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The Territory Government’s largest remote housing infrastructure spend in history is tackling a problem that has plagued remote Indigenous communities for decades – a significant shortage of appropriate housing.

Dwayne McInnes, General Manager Housing Program Office at the Department of Infrastructure, Planning and Logistics, is excited about the breadth and ambition of the Remote Housing Investment Package, known as Our Community. Our Future. Our Homes. – – but he’s also realistic.

“This investment will make significant inroads into addressing overcrowding and will improve the living conditions in our remote communities,” he says.

“This is an ambitious program that is rewarding to be part of. To go to a community and see the smiles on the faces of the parents and kids when they get the keys to their house is very satisfying.”

The Territory Government has committed $1.1 billion over the next 10 years for house building, renovations and extensions under the Our Community. Our Future. Our Homes. Program, which is being delivered by Territory Families, Housing and Communities in partnership with the Department of Infrastructure, Planning and Logistics.

An additional $432 million has been committed for civil works, such as laying water and sewage pipes, installing power lines and building roads.

In 2018, the Federal Government committed $550 million to Territory Aboriginal communities under the National Partnership for Remote Housing Northern Territory.

That brings the total joint government investment to $2.1 billion over a decade. 

Work includes building 1255 new homes and extending or upgrading a further 1086 in 73 remote communities and Boroloola, Tennant Creek and Alice Springs town camps.

We expect to deliver 5325 bedrooms and improvements to existing remote houses across the Northern Territory.

“It is a massive program,” says Mr McInnes. “Sure, there are a lot of challenges and complexities in delivering housing in remote communities including reaching an agreement on the location of houses and consideration of available essential services capacity.  Delivering Our Community. Our Future. Our Homes. will make a massive difference to the lives of remote Territorians.

Aboriginal Territorians are benefiting in many ways from the Program.

Indigenous-owned businesses, whether working on their own or in joint ventures with more established companies, have won nearly $150 million worth of contracts on the building program so far.

In addition to construction, Aboriginal business enterprises have had the opportunity to apply for property and tenancy maintenance contracts to deliver services to residents once the homes are completed, providing for ongoing employment opportunities.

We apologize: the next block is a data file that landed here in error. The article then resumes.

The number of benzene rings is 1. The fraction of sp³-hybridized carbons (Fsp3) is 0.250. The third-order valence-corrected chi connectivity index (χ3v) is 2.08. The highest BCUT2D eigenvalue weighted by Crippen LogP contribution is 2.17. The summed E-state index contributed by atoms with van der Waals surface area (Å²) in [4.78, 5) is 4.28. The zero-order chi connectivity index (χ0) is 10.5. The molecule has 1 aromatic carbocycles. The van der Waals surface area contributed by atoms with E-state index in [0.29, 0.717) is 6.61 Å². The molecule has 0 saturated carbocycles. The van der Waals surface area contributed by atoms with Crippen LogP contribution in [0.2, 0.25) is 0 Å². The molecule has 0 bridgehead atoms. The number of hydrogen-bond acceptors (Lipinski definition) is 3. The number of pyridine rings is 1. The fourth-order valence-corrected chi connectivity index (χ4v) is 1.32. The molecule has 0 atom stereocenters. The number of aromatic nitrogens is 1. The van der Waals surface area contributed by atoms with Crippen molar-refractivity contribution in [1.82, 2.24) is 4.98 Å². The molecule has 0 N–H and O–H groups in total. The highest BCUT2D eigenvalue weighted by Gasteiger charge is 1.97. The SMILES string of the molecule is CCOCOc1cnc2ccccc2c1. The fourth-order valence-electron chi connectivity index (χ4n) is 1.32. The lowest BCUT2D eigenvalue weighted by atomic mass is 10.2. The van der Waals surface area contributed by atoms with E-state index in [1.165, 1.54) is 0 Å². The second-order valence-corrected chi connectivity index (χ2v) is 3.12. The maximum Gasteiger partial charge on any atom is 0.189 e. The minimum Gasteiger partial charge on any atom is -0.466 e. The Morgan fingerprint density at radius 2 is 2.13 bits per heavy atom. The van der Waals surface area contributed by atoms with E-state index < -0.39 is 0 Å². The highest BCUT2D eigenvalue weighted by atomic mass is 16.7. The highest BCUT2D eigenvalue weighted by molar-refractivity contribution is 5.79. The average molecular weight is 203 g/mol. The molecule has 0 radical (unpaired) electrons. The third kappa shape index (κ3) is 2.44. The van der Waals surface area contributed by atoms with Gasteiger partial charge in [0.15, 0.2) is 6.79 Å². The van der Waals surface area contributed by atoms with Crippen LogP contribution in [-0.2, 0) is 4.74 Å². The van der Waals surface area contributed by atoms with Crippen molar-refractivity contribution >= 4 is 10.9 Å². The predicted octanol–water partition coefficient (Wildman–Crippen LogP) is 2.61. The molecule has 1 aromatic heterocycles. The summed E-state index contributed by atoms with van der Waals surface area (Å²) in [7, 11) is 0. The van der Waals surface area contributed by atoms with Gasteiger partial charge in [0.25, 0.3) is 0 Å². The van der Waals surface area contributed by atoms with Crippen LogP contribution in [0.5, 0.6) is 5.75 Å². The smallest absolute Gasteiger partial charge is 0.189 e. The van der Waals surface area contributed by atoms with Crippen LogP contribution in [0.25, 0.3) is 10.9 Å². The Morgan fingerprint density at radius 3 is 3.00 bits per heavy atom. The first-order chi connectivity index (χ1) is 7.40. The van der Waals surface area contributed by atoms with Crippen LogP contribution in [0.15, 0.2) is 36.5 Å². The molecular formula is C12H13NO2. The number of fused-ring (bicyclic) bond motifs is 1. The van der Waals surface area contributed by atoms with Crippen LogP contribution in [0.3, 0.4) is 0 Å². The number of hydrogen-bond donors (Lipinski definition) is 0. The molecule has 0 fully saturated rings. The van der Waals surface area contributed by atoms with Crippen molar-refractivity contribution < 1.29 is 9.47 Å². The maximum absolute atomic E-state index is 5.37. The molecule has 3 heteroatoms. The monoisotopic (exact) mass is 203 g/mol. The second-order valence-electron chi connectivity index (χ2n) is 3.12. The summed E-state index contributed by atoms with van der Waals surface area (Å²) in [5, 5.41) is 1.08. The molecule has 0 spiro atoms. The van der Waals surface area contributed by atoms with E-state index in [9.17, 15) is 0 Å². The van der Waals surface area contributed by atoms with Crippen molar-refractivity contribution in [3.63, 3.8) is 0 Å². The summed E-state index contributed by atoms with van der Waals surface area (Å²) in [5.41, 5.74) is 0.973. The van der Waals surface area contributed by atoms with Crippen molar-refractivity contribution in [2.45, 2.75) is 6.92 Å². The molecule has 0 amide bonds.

This is done through a partnering agreement where Territory Families, Housing and Communities engages the Department of Infrastructure, Planning and Logistics.

“We encourage Aboriginal business enterprises to partner with other organisations with the aim of building capacity to develop local economic development opportunities and local employment,” says Mr McInnes.

The biggest contract – $51.5 million to build houses on Galiwin’ku – went to Bukmak Constructions, a highly-regarded business owned by the Arnhem Land Progress Association.

Bukmak will build 87 houses in a community where the rate of overcrowding is one of the worst in the Territory at 75 per cent.“

They won the work after a full procurement process, which looked at things such as capacity and local content” says Mr McInnes. “There was a probity auditor engaged for the procurement process.”

The Territory Government program is not only creating long-term jobs and training for Indigenous people, but also improving the capabilities of Aboriginal companies.

In 2020-21 there is a commitment to achieve at least 42 per cent of Indigenous employment as part of the program, which will increase by two percent a year for the next three years.The program has four elements:

  • HomeBuild – building new houses
  • Room to Breathe – upgrading and extending homes, which includes adding space for visitors, such as enclosed verandahs, in recognition of the importance of family obligations and acknowledging kinship in Aboriginal culture
  • Repairs and maintenance
  • Expanding Government
  • Employee Housing for local Territory Government staff

Together, Territory Families, Housing and Communities and Department of Infrastructure, Planning and Logistics staff have worked hard to overcome the many challenges of building in the bush.

For instance, there were only 70 blocks of land available throughout the Territory when the project started three years ago – there are now nearly 500.

The logistics of building in remote communities are challenging.

Planning alone, such as subdividing land, planning civil works, architectural design and community consultation, takes about 18 months.

The department has a solid quality assurance system to ensure the work is up to standard and is as transparent as possible by posting progress reports online.